Orthopedic experts have long wanted a better way to fix torn ACLs, especially as the number of young athletes experiencing these injuries continues to rise. National Health Reporter Erin Billups takes a closer look at the latest advancement that may offer a better future to patients post surgery.
What You Need To Know
- The new procedure uses an FDA approved implant injected with the patient's blood
- The new method for ACL repairs may lead to faster and more complete recoveries from ACL tears
- It's estimated that more than 100,000 ACL repair surgeries are performed every year in the U.S.
A torn ACL in Michael Marcovici’s right knee, followed by the COVID shutdown, ended his college football career before it began. A few years later, while playing in a collegiate rugby scrimmage, it happened again- this time to his left knee.
“I was just running and I made a cut and I guess my knee just gave out. I think I got stuck in the turf a bit, so my cleat got stuck, my knee twisted,” says Marcovici.
It’s a common injury for athletes. The ACL, or anterior cruciate ligament, stabilizes the knee, allowing for quick pivots or cuts. But overuse can lead to tears.
For years the solution has been to reconstruct the ligament. That is what Marcovici’s orthopedic surgeon, Dr. Shawn Anthony, performed on his right knee. A part of the patellar tendon was grafted from the front of the knee and anchored inside the knee, replacing the torn ACL.
“They kind of rerouted it and it acts as your ACL,” says Marcovici. “They scrape out all of your remaining ACL. So I technically don't have, like my native ACL.”
It is estimated more than 100,000 ACL reconstructions are performed each year in the U.S., with the number of ACL tears among teens increasing about 2.3 percent each year. With the exception of pandemic shutdown of sports.
Dr. Anthony is an orthopedic surgeon at Mount Sinai in New York City. He is among a team of specialists that regularly treat top-level athletes, most recently providing onsite care to players at this year’s U.S. Open tennis tournament. When Marcovici returned to him with his injured left knee, Anthony decided to try a new procedure, an ACL restoration, not a reconstruction.
“This new technique is a paradigm shift in that we're trying to use the patient's own tissue to heal itself and trying to mend the two torn edges of the ACL tissue back together,” says Anthony.
Fluid in the knee prevents blood from clotting and the ACL from healing on its own. The new procedure uses an FDA approved collagen scaffold called the Bridge enhanced ACL restoration – or BEAR implant to help the injury heal.
“It is loaded with the patient's own blood and it's interposed between the two torn edges of the ACL. And the implant itself dissolves in approximately two months,” says Anthony.
He says the hope is that the more natural healing process will lead to fewer issues down the road. That recovered patients will experience more natural biomechanics post surgery.
“We know that with traditional ACL reconstruction techniques that almost one in three patients will develop osteoarthritis or loss of cartilage in their knee within ten years of their injury,” says Anthony. “This is especially devastating for young patients in their teenage years because that means we're seeing a lot of patients in their twenties who already have knees with significant osteoarthritis.”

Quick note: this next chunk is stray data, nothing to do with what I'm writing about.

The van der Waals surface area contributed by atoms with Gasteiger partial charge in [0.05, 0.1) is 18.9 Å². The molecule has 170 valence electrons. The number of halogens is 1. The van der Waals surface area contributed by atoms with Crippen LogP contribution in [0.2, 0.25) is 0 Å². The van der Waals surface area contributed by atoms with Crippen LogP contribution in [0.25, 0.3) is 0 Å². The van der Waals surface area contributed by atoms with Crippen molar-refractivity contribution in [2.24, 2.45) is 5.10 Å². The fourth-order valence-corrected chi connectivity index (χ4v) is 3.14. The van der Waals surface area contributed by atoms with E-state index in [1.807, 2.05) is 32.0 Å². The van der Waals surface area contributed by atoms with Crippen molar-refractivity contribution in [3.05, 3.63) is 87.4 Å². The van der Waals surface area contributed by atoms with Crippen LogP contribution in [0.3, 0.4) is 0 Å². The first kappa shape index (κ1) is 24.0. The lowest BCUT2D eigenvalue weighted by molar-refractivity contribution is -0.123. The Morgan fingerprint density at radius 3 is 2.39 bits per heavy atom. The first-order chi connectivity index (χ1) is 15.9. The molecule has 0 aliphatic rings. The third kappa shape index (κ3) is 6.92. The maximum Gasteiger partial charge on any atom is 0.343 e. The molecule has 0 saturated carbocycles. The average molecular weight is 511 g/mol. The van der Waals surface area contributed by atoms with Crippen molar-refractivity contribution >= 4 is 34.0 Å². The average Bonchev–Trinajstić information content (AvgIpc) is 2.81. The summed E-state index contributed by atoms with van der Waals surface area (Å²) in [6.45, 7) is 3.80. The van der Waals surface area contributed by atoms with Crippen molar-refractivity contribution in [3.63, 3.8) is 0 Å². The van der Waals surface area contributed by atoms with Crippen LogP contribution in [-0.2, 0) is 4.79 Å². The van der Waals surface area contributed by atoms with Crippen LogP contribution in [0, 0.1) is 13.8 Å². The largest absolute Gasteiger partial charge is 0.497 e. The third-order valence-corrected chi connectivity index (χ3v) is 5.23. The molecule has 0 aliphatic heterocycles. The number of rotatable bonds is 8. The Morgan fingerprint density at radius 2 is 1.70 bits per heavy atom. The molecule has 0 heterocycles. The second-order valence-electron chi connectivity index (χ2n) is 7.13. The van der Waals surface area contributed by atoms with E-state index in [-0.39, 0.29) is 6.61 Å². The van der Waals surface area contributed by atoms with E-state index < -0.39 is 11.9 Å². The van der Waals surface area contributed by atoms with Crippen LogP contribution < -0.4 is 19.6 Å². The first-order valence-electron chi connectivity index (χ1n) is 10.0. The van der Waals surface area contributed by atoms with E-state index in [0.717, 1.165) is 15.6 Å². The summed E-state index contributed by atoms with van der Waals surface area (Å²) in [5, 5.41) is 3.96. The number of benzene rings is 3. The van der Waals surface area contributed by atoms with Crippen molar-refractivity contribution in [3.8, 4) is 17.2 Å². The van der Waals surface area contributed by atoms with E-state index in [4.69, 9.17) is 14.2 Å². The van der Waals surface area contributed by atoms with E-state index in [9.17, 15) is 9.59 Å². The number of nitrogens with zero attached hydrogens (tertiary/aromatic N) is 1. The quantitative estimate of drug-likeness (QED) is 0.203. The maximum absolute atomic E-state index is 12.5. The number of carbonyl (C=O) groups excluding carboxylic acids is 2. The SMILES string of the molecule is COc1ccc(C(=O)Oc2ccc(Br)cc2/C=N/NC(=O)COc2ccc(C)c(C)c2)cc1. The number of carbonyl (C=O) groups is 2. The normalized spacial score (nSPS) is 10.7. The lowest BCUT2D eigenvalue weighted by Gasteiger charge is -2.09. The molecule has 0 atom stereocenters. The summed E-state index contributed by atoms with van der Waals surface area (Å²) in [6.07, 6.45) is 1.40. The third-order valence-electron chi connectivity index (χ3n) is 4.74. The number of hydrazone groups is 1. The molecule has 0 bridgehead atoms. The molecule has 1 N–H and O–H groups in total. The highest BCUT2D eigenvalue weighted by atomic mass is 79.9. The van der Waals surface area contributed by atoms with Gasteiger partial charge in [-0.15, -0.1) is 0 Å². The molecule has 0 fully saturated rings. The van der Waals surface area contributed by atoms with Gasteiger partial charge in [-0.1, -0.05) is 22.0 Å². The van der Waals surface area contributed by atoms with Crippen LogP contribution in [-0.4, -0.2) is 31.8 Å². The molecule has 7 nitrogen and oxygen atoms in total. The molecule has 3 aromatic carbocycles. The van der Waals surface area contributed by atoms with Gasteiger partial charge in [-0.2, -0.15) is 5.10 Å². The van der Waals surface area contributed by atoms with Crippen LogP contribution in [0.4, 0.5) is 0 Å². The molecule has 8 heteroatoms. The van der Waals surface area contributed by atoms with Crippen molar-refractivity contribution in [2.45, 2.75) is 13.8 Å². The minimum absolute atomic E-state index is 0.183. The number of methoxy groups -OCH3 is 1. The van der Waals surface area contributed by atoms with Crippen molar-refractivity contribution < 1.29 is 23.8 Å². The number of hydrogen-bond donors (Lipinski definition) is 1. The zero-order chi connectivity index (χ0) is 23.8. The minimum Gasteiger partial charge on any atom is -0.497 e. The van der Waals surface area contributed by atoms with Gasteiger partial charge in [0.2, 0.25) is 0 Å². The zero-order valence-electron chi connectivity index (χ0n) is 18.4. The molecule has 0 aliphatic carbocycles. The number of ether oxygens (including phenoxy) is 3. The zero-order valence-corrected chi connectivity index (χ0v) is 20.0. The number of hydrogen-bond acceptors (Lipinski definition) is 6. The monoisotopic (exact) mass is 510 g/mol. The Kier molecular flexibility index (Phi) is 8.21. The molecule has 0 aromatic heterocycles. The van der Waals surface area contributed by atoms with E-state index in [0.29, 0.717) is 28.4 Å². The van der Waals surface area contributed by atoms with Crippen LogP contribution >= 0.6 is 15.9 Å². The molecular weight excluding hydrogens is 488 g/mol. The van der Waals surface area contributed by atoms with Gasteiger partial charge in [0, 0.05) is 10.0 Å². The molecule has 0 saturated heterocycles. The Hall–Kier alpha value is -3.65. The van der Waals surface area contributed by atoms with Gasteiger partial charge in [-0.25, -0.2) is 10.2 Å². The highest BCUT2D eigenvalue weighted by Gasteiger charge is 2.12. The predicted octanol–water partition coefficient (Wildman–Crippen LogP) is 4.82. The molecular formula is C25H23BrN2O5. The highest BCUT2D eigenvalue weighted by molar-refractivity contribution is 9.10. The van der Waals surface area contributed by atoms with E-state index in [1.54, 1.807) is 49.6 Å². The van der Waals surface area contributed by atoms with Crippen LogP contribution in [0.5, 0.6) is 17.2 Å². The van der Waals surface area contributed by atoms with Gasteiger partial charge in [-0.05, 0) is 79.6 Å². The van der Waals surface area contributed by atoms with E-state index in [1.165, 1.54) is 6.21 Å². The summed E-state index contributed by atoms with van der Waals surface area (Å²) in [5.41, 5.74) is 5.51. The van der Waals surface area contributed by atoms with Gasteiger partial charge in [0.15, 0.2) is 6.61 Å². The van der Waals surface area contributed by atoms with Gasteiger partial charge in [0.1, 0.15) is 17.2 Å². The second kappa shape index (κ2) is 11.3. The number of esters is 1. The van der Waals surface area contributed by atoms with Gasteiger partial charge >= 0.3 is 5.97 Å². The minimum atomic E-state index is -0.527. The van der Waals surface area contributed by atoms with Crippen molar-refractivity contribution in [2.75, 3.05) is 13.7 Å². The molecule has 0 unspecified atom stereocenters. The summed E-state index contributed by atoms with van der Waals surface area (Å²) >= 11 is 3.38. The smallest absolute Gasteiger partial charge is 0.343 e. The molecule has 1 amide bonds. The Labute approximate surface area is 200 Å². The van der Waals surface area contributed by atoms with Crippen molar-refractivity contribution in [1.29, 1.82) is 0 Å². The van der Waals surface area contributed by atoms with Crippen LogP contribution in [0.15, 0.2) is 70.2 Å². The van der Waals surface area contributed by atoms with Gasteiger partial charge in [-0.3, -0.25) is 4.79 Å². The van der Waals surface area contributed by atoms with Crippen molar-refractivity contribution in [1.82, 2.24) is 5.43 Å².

Anthony says more research is needed to determine exactly how much of the remaining ACL tissue is needed to successfully perform restoration surgeries. In the meantime, he says he wants to see more emphasis on ACL prevention programs, which offer young athletes better techniques to prevent tears from happening in the first place.
“There's a variety of things that are proven to reduce ACL injury rates in youth. One is participating in multiple sports as opposed to early sport specialization. And the second, there are very clear evidence based ACL prevention programs,” says Anthony. “Learning to jump the right way, land the proper way, strengthening core quad hip muscles to help protect the ACL.”
Marcovici felt the difference between the two ACL repair procedures right away after the surgery on his left knee.
“I would definitely say my right knee hurt a lot more,” says Marcovici. “I wouldn't kneel or do lunges or things like that early on for my right knee, which I've been capable of doing for my left knee. So that's like an immediate difference.”
Anthony says often, less pain medication is needed after the BEAR implant surgery. “It's a more minimally invasive procedure without needing to drill big tunnels in the bone like we do for traditional ACL reconstruction.”
Marcovici says one downside is the length of recovery time. It takes just as long, if not longer, for the body to heal itself with the collagen scaffold. All ACL repair procedures require 10 to 12 months of physical therapy to regain neuromuscular control.
While Marcovici says he dislikes the length of rehab, he’s hoping the implant was the right thing for him, because he plans on living an active, athletic life.
“I think it'll be better for me in the long run,” says Marcovici. “I'll thank myself for it, like, when I'm 50.”